Among the Delawares, this corn was used primarily for making corn flour, which was combined with cornmeal, bean flour, or pumpkin paste to make ash cakes and dumplings. European settlers used flour corn in combination with other grain flours — such as two parts buckwheat to one part Puhwem for buckwheat cakes — or used it to make American adaptations of sponge cakes, rusks, or pound cakes. Puhwem can be used like rice flour in most baking recipes.
Although this corn was found among the Caney River Delawares in Oklahoma and preserved in the corn collection at Iowa State University, there is a reasonable likelihood that it originated in southeastern Pennsylvania, for it fits the description of an old sort known to have been cultivated by the Lenape peoples from pre-Columbian times. Swedish geographer-engineer Peter Lindström noted during his visit to the Delaware Valley in 1654-56 that the Lenape peoples living in the vicinity of the present Bordentown, New Jersey, raised a black corn and that they had grown it for many years. It is possible that he saw a variety similar to Sehsapsing, which is indeed black when fully mature. The fact that it is also a 90-day corn that thrives in Zones 6 and 7 further supports this. It happens to be one of my favorites because it is ready-made for small gardens.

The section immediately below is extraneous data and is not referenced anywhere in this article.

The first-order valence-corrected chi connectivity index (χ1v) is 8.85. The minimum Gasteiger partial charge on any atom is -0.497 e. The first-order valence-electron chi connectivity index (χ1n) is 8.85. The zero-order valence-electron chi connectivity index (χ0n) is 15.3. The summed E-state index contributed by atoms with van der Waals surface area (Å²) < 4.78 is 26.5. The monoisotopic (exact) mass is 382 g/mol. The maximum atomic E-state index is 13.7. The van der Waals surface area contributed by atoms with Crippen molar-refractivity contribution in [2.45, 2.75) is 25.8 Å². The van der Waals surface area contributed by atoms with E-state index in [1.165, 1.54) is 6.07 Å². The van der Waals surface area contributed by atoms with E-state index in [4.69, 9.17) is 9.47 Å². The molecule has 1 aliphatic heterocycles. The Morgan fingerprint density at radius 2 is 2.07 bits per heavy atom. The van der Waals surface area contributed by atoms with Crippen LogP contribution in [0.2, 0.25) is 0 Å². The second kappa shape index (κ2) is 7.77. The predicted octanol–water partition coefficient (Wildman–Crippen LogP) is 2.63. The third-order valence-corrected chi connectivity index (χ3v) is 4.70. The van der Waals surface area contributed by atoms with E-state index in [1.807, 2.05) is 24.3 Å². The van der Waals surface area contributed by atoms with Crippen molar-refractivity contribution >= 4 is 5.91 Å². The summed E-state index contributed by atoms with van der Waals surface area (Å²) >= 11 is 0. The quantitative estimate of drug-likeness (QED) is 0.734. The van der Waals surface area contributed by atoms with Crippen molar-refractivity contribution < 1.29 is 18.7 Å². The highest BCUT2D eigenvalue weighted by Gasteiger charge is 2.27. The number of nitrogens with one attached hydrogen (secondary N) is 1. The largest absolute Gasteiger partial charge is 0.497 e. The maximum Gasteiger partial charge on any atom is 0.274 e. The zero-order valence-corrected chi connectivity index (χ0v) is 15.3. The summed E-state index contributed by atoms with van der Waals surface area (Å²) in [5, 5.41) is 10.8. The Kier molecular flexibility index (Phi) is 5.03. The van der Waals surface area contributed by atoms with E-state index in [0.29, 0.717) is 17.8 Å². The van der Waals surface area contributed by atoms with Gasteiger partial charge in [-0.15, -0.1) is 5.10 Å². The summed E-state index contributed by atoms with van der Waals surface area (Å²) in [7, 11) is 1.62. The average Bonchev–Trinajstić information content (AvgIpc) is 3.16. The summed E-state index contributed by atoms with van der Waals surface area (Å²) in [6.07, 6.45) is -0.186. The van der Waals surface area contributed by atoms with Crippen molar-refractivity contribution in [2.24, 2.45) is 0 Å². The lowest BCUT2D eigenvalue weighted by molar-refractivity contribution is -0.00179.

The diminutive plants grow no taller than 6 feet, often shorter, with one 6-to-7-inch cob per stalk. The cobs are generally 1 1/2 feet off the ground. Yet for its small size, this is not a stingy corn; the plants sometimes send out side shoots at the base, thus forming clumps or as many as 2 to 8 stalks. From a distance, the corn presents a wild, grassy appearance. For people accustomed to seeing endless fields of genetically engineered silage corn, Sehsapsing stands apart as a spirit untamed.
Each 5-to-8-inch cob contains 8 rows of succulent white kernels, which when eaten young are much sweeter and better flavored than most commercial sweet corns sold today. As the kernels mature, they gradually turn blue, then deep purple, until finally, when they are dry and shriveled, they become ashen black. Sehsapsing is therefore a Native American relative of the sweet corn developed in the nineteenth century under the name Black Mexican.
Sehsapsing has two primary uses. As a “green” corn, it serves as sweet corn and can be used in any recipe where fresh corn is called for. Once it begins to mature, however, the sugars quickly convert to starch. Therefore, it makes an excellent flour corn, very soft but very dark gray. By itself, this color is no more off-putting than that of Hopi blue corn. Mixed with bean paste or with other wholemeal flours, the color blends in.